New Standards Offer Better Ways to Address Status Offenses

March 28, 2014

JJDPA BLOGConcrete recommendations like those found in the Coalition for Juvenile Justice's recently released National Standards for Care of Youth Charged with Status Offenses are vital to addressing, and bringing an end to, the incarceration of children who commit status offenses.

Status offenses are actions that violate the law only because they were committed by a person who is under 18 years old. They include running away, skipping school, and possessing tobacco products. Confinement for status offenses was initially prohibited under the Juvenile Justice and Delinquency Prevention Act (JJDPA), but subsequent amendments to the law gave courts the authority to lock up children if they were also in violation of a valid court order (VCO). For example, if a young woman who was ordered by a judge to attend school continued to skip class, she could be placed in a juvenile detention facility for this behavior. This is known as the VCO exception.

The Office of Juvenile Justice and Delinquency Prevention reports that 27 states continue to incarcerate children through the VCO exception. Of these, 15 states locked up more than 100 young people in 2010. Three states – Kentucky, Arkansas and Washington - detained more than 1,000 children for status offenses that year.

A growing body of research shows that incarceration can be harmful for children, particularly those who have committed a status offense.Young people who are placed in detention centers have a higher rate of recidivism than those who remain in their homes and communities, according to the Justice Policy Institute. Recidivism rates continue to escalate the more times a child is locked up.

The Justice Policy Institute further reports that juvenile detention centers are often overcrowded and understaffed facilities—environments that can breed violence and result in further problems for young men and women.

The new Standards include practical suggestions to keep young men and women out of court, and to eliminate incarceration for children who have committed status offenses. The Coalition for Juvenile Justice released the Standards as part of the Safety, Opportunity & Success (SOS): Standards of Care for Non-Delinquent Youth Project. The project’s work has also included a recent brief on how communities can better work with children who are skipping school. A webinar is also scheduled for April 2 at 3:30 p.m., to discuss lesbian, gay, bisexual, transgender and questioning (LGBTQ) teens and status offenses.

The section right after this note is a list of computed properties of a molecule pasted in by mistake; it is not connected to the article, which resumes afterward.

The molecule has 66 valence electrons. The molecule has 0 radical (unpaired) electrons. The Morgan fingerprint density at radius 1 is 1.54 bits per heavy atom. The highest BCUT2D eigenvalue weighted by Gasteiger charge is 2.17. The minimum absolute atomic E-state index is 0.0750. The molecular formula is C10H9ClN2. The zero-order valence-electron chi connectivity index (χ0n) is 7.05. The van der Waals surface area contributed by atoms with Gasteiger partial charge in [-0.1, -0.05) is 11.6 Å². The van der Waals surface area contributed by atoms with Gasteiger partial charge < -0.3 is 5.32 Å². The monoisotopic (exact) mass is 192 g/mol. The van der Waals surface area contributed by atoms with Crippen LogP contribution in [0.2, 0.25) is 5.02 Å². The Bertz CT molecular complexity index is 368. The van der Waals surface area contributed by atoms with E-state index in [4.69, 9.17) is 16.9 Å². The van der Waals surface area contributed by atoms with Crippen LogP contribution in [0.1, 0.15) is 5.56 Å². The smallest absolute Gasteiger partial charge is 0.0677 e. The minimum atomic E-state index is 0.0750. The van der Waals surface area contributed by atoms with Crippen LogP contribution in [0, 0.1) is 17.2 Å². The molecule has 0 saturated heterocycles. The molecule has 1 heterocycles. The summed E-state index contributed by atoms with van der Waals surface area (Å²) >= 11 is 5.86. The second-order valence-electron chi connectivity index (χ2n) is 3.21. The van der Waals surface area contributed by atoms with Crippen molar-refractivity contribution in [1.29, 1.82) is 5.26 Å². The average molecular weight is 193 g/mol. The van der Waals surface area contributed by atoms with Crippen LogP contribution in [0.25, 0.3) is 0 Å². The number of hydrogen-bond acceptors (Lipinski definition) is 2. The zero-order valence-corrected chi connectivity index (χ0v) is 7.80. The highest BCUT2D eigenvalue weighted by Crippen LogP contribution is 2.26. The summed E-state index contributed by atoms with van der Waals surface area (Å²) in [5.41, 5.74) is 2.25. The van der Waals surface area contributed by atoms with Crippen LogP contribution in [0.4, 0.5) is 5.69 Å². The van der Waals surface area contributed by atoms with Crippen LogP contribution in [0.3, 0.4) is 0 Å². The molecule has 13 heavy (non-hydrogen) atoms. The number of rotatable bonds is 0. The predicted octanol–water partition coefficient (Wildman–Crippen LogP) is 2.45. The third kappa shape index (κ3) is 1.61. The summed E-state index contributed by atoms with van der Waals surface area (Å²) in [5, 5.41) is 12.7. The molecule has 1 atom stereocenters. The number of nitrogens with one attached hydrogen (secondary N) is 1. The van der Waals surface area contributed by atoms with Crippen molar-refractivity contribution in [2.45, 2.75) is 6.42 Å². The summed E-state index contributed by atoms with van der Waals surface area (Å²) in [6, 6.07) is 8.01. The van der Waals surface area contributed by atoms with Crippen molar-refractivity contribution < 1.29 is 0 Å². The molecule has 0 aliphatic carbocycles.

The Standards include specific recommendations that law enforcement, social service providers, courts and others can use to help address status offense behaviors. These recommendations include:

  • Implementing family engagement and alternative dispute resolution strategies such as mediation and family group conferencing during status offense cases;
  • Providing access to family-connected and community-based services in children’s home communities, especially where a community may have disproportionately high involvement in the status offense system;
  • Identifying the root cause of the status offending behavior before court involvement; and
  • Avoiding incarceration for all children who commit status offenses.

Collective Support for the New Standards

Recently the Nevada Juvenile Justice Commission (State Advisory Group), the National Juvenile Defender Center, and The Equity Project joined other national, state, and local organizations in endorsing the Standards. CJJ encourages communities to review the standards and implement their suggestions where possible.

The Coalition for Juvenile Justice also encourages organizations to consider endorsing theStandards. For more information about the Standards or to sign your organization on as an endorser, please contact Lisa Pilnik at

What You Can Do

  • Organizations can sign on as an endorser of the Standards using the information above.
  • Join an April 2 webinar (3:30 pm EDT) to discuss lesbian, gay, bisexual, transgender and questioning (LGBTQ) teens and status offenses.

The ACT4JJ Campaign calls for the elimination of the VCO exception as a critical reform to encourage all states and territories to end the practice of detaining status offenders.  Last month, Representative Cardenas introduced legislation, H.R. 4123, to do just that.ACT NOW

  • Click here to learn more about the bill and how you can take action right now, with just a few minutes and your Zip Code.


Marie W

Marie Williams, JD, is executive director of the Coalition for Juvenile Justice and leads the organization’s Safety, Opportunity & Success (SOS): Standards of Care for Non-Delinquent Youth Project.



blogThis post is part of the JJDPA Matters blog, a project of the Act4JJ Campaign with help from SparkAction. The JJDPA, the nation's landmark juvenile justice law, turns 40 this September. Each month leading up to this anniversary, Act4JJ member organizations and allies will post blogs on issues related to the JJDPA.  To learn more and take action in support of JJDPA, visit the Act4JJ JJDPA Matters Action Center, powered by SparkAction.

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Marie Williams